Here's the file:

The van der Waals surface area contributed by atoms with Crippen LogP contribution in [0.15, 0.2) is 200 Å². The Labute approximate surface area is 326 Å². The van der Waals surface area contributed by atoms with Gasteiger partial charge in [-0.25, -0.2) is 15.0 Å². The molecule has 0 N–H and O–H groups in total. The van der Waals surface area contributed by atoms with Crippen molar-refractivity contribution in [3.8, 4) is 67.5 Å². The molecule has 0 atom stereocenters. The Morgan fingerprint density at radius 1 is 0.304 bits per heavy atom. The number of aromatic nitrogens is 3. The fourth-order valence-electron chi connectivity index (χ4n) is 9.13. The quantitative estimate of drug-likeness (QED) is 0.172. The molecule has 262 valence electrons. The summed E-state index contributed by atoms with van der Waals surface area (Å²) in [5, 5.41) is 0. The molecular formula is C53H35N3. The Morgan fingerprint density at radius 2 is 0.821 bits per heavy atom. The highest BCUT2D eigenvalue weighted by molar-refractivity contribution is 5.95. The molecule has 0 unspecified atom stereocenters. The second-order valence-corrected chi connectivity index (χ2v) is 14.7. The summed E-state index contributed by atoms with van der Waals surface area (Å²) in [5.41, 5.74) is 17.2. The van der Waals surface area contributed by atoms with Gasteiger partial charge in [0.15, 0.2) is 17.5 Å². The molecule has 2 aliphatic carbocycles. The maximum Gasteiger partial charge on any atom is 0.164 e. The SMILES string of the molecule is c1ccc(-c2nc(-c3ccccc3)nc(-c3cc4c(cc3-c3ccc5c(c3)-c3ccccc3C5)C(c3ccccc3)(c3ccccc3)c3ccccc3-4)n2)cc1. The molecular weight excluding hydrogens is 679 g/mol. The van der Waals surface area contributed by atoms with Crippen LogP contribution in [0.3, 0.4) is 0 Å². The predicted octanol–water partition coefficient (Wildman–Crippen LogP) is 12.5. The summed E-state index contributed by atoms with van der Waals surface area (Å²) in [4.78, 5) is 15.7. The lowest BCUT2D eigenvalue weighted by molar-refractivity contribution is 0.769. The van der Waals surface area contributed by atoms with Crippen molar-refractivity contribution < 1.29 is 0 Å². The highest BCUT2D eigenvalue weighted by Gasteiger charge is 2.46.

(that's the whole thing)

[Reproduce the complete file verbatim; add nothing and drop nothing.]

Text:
The van der Waals surface area contributed by atoms with Crippen LogP contribution in [0.15, 0.2) is 200 Å². The Labute approximate surface area is 326 Å². The van der Waals surface area contributed by atoms with Gasteiger partial charge in [-0.25, -0.2) is 15.0 Å². The molecule has 0 N–H and O–H groups in total. The van der Waals surface area contributed by atoms with Crippen molar-refractivity contribution in [3.8, 4) is 67.5 Å². The molecule has 0 atom stereocenters. The Morgan fingerprint density at radius 1 is 0.304 bits per heavy atom. The number of aromatic nitrogens is 3. The fourth-order valence-electron chi connectivity index (χ4n) is 9.13. The quantitative estimate of drug-likeness (QED) is 0.172. The molecule has 262 valence electrons. The summed E-state index contributed by atoms with van der Waals surface area (Å²) in [5, 5.41) is 0. The molecular formula is C53H35N3. The Morgan fingerprint density at radius 2 is 0.821 bits per heavy atom. The highest BCUT2D eigenvalue weighted by molar-refractivity contribution is 5.95. The molecule has 0 unspecified atom stereocenters. The second-order valence-corrected chi connectivity index (χ2v) is 14.7. The summed E-state index contributed by atoms with van der Waals surface area (Å²) in [5.41, 5.74) is 17.2. The van der Waals surface area contributed by atoms with Gasteiger partial charge in [0.15, 0.2) is 17.5 Å². The molecule has 2 aliphatic carbocycles. The maximum Gasteiger partial charge on any atom is 0.164 e. The SMILES string of the molecule is c1ccc(-c2nc(-c3ccccc3)nc(-c3cc4c(cc3-c3ccc5c(c3)-c3ccccc3C5)C(c3ccccc3)(c3ccccc3)c3ccccc3-4)n2)cc1. The molecular weight excluding hydrogens is 679 g/mol. The van der Waals surface area contributed by atoms with Crippen LogP contribution in [0.3, 0.4) is 0 Å². The predicted octanol–water partition coefficient (Wildman–Crippen LogP) is 12.5. The summed E-state index contributed by atoms with van der Waals surface area (Å²) in [4.78, 5) is 15.7. The lowest BCUT2D eigenvalue weighted by molar-refractivity contribution is 0.769. The van der Waals surface area contributed by atoms with Crippen molar-refractivity contribution < 1.29 is 0 Å². The highest BCUT2D eigenvalue weighted by Gasteiger charge is 2.46.